Today the Government has published its migration statistics for the year ending March 2015.
As we are all aware, the truth about asylum is often in short supply, with the same old myths and scare stories peddled again and again.
At the Refugee Council, we believe it’s time to put that right.
Here are our top ten facts based on the latest asylum stats.
1. Britain is not Europe’s top recipient of asylum applications. Germany, Sweden, France and Italy all receive significantly more applications than we do.
2. Asylum applications to the UK remain low: in the year ending March 2015, 25,020 applications were received in Britain, 31,407 including dependants. Given the world is in the grips of the greatest refugee crisis since the Second World War, few people are making it to the Britain in their search for safety.
Here are the long term trends in the number of asylum applications we receive.
3. World events often correlate directly with asylum applications. Unrest in Syria and South Sudan and a new wave of forced conscription in Eritrea led to rises in applications from those nationalities. The top 5 nationalities applying for asylum in the year ending March 2015 were:
4. 40% of initial decisions made in this time period were grants of some form of protection. A contributing factor could be the high recognition rate of Eritrean (85%) and Syrian (85%) refugees.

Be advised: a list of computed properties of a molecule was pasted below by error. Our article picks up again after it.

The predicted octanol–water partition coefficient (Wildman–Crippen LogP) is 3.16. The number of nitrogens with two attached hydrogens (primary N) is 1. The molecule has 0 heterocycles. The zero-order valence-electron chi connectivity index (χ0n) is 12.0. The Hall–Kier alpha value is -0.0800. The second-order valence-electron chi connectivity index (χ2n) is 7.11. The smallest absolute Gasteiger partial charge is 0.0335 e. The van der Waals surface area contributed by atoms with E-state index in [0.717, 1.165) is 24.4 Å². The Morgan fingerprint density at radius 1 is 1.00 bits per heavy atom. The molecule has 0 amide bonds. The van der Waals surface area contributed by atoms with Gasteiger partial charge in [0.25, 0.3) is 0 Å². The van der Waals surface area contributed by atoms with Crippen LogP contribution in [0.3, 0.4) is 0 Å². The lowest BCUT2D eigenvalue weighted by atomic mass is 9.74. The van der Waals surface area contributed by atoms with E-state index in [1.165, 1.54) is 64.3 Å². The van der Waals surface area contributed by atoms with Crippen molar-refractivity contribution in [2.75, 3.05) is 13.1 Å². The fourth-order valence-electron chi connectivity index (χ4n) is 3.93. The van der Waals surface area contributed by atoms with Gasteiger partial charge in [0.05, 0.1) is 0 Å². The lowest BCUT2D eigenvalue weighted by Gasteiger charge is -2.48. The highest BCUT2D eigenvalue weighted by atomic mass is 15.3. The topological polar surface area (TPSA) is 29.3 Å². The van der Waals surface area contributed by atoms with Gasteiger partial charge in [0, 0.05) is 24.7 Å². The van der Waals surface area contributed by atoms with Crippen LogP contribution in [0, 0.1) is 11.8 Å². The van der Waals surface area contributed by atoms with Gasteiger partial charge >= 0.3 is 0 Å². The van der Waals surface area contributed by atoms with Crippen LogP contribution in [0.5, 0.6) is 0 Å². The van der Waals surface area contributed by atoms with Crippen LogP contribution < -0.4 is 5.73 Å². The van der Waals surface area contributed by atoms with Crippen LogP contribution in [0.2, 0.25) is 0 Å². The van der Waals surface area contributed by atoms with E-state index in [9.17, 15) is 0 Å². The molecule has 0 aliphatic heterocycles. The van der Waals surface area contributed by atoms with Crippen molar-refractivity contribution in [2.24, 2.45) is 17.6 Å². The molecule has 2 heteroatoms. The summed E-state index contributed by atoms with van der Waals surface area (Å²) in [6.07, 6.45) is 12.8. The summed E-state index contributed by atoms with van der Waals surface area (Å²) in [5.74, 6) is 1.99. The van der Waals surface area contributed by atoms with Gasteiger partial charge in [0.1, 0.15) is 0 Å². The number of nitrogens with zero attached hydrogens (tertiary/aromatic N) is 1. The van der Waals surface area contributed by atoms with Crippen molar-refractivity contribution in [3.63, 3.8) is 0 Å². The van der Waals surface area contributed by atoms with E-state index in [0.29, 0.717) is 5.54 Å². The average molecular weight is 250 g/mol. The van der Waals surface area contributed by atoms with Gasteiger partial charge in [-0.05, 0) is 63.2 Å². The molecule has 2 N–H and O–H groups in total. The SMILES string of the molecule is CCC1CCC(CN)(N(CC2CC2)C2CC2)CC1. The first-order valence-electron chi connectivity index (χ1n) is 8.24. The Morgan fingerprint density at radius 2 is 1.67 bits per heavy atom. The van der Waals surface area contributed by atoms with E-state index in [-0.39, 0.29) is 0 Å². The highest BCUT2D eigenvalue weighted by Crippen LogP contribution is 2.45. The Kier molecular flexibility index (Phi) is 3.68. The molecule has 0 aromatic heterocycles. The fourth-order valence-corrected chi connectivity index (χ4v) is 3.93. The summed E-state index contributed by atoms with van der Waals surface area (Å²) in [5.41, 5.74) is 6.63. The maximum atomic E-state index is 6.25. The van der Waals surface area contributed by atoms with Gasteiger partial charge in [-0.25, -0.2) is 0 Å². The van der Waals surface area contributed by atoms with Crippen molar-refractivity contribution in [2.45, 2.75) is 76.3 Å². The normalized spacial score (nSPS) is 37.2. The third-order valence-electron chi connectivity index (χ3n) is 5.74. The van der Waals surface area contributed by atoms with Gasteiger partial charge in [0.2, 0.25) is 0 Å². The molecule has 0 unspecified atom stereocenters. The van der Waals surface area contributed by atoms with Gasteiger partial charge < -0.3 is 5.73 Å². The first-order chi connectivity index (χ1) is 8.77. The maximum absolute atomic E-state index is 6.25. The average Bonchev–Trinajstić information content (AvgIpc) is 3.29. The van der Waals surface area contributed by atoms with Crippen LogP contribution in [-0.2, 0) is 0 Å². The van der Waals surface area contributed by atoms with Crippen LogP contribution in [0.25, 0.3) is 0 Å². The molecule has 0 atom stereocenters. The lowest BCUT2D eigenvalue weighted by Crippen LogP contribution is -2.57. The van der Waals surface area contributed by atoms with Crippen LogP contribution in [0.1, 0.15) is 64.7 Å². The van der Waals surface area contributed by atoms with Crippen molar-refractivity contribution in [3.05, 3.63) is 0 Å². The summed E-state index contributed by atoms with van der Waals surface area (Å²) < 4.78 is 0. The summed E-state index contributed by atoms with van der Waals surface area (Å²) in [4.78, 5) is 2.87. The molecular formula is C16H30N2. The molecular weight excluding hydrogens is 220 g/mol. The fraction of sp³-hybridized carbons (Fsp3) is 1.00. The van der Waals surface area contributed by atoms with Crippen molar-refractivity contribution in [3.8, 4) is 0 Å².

5. There was a fall in the number of unaccompanied children granted protection, down from 73% during the same period last year to 66% in the year ending March 2015. Sadly, this protection usually expires after 2.5 years and many children will not be given further leave.
6. The number of Syrian refugees resettled in Britain stood at just 187 since the conflict began. A pathetic number, as the total number of Syrian refugees approaches the 4 million mark. Britain can and should be doing so much more to help.
7. The backlog in cases awaiting a decision rose 10% to 21,651 compared to the same time period last year. Each one of these cases represents a person stuck living in limbo, anxiously awaiting news of their fate.
8. The proportion of asylum appeals allowed in the year ending March 2015 was 28%. Many refugees have to rely on the courts rather than the Government to recognise that they are in need of protection.
9. At the end of the year ending March 2015, 30,476 asylum seekers and their dependants were being supported by the Government. This figure has increased each quarter since the end of September 2012, but is still below the figure for end of 2003 when there were 80,123 asylum seekers being supported. This does not mean asylum seekers lives in luxury; far from it; people have no say in where they live and are often left to survive on around £5 a day.
10. In the year ending March 2015, 13,871 asylum seekers were locked up inside detention centres. Shamefully, around half of all asylum seekers find themselves detained at some point during the process. Despite the Government’s 2010 pledge to end child detention for immigration purposes, 121 children were imprisoned during this time. Nearly half of the children who left detention were released, rendering their detention not only harmful but futile.